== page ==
The Gospel – For here or to go?

by Ben Taylor on 27/10/2010

This is an excerpt from “The Gospel – For here or to go?” by Keith Giles. Click here to download a free copy…

“First, we’re called to go. It seems simple enough, but what frustrates me is how often I see us in the Church flipping things around the other way. For the most part, the organized Church has built a model of evangelism and discipleship that says, “Come to us.” We build large buildings, we buy plasma television screens to announce our upcoming events, we host large-scale musicals and plays to dramatize the Gospel, and we instruct our members to invite their friends to Church so that the professional clergy can do the evangelizing. I’m not trying to say that these methods are wrong or evil, but just that we’ve taken a very simple and clear command to go and made it into a call for the world to come to us- to our house, with our rules, on our terms. This just isn’t what Jesus commanded us to do. Jesus very easily could have commanded us to create appealing environments where the world felt welcome. He could have commanded us to make space for unbelievers to show up and meet us on our terms, but He didn’t. What He commanded us to do was to go out and, in the course of our everyday, regular life, communicate and live out the message of the Gospel to those we encounter along the way.

Secondly, Jesus commands us to make disciples. A disciple is someone who is daily,intentionally following Jesus with their whole life.A disciple is not a convert. If you take a look at how our local churches practice evangelism you’ll probably see a lot of emphasis placed on winning people to Christ, getting them to come forward in the meeting to make a public profession of faith, and not as much emphasis on taking them from this first stepinto all the other steps that follow. As one example, I recently came across a very helpful tool called “The Engel’s Scale” which charts the slow progression by degrees of those who are far from God and how they slowly come to faith in Christ over time and with the assistance of loving friends and the Holy Spirit. What I found troubling about the scale was that it stopped at conversion. As if, after the conversion experience, we no longer had any need to chart their ongoing development and discipleship to Jesus. Again, the entire emphasis was on conversion,not on discipleship.I understand that there are exceptions to this over-emphasis on conversion within the Body of Christ, and for that I am very grateful. I’m simply pointing out that, at least as far as I have seen, most modern American churches seem to focus entirely too much on conversion and not enough on discipleship,which is expressly what Jesus commanded us to focus on. Conversion is essential, for obvious reasons, but discipleship is central to our calling. We need to return to the basic instructions of Our Lord and begin to make disciples.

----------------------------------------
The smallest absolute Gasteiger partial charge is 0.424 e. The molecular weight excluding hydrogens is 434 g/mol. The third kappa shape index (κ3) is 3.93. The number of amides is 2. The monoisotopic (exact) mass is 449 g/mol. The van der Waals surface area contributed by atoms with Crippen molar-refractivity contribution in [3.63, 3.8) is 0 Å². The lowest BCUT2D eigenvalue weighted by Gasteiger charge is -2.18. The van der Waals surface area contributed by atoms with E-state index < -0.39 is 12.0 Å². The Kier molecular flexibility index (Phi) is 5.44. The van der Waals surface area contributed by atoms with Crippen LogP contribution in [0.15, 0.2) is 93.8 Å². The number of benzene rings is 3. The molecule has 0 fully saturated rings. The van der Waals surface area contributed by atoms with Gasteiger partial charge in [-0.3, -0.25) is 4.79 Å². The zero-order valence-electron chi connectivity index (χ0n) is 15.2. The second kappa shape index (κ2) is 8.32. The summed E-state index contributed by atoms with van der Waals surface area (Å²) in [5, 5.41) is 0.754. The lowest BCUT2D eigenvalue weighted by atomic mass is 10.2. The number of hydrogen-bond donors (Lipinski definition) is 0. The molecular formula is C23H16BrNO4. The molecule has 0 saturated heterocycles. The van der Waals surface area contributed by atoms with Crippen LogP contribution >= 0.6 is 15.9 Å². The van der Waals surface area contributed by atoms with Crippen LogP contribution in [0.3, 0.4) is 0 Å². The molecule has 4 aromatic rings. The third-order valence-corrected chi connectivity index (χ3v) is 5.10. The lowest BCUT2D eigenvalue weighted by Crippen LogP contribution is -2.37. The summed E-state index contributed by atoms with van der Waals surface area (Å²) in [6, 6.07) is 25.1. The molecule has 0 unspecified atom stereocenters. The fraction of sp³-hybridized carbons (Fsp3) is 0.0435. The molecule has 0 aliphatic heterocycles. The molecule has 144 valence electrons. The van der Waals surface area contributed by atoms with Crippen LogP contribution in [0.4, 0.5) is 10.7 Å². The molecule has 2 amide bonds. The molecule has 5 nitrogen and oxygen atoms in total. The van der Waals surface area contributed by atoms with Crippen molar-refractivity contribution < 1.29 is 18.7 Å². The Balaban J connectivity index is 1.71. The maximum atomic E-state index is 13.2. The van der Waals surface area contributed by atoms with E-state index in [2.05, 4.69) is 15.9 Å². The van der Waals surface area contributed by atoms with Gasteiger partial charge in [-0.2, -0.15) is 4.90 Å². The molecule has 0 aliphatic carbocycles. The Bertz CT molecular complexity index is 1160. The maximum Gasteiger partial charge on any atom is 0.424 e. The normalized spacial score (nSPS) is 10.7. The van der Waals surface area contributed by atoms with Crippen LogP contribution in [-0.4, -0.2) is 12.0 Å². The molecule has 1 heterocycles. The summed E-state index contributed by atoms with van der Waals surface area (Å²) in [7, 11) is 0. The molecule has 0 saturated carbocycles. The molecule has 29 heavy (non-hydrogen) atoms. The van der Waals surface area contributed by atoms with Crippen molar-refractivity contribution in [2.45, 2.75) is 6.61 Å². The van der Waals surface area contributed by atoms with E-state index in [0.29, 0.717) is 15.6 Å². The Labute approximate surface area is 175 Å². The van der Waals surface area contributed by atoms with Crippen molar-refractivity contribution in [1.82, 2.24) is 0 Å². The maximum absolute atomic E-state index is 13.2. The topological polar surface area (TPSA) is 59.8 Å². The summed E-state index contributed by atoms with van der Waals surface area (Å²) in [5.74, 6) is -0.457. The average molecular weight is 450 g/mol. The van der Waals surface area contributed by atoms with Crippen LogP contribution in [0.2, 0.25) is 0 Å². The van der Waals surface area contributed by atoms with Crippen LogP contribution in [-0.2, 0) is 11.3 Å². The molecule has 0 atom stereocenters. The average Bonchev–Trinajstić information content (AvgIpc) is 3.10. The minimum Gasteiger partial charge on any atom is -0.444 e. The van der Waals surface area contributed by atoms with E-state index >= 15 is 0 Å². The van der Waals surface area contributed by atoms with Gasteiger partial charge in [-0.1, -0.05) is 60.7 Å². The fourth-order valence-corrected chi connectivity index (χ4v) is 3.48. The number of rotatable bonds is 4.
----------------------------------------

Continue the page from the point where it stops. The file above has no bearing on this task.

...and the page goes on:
Thirdly, Jesus commands us in the Great Commission to “teach them to obey everything I have commanded.” I find this part the most painful to explore. Simply put, I have never once encountered a church or a ministry where the main goal was to emphasize the commands of Jesus or to communicate a strong expectation of obedience for those who would call themselves disciples of Jesus.If you want to know whether or not the Church has been obedient in the third section of The Great Commission, just ask yourself if you can name all of the commands of Jesus. If you don’t know what all of these commands are, you not only cannot teach others to obey them, you yourself cannot obey them. Jesus had an expectation that those who would follow him would…well…follow him. Obedience to Jesus is not an optional activity for disciples. Over and over again Jesus spoke about how those who love him would obey his commands….”

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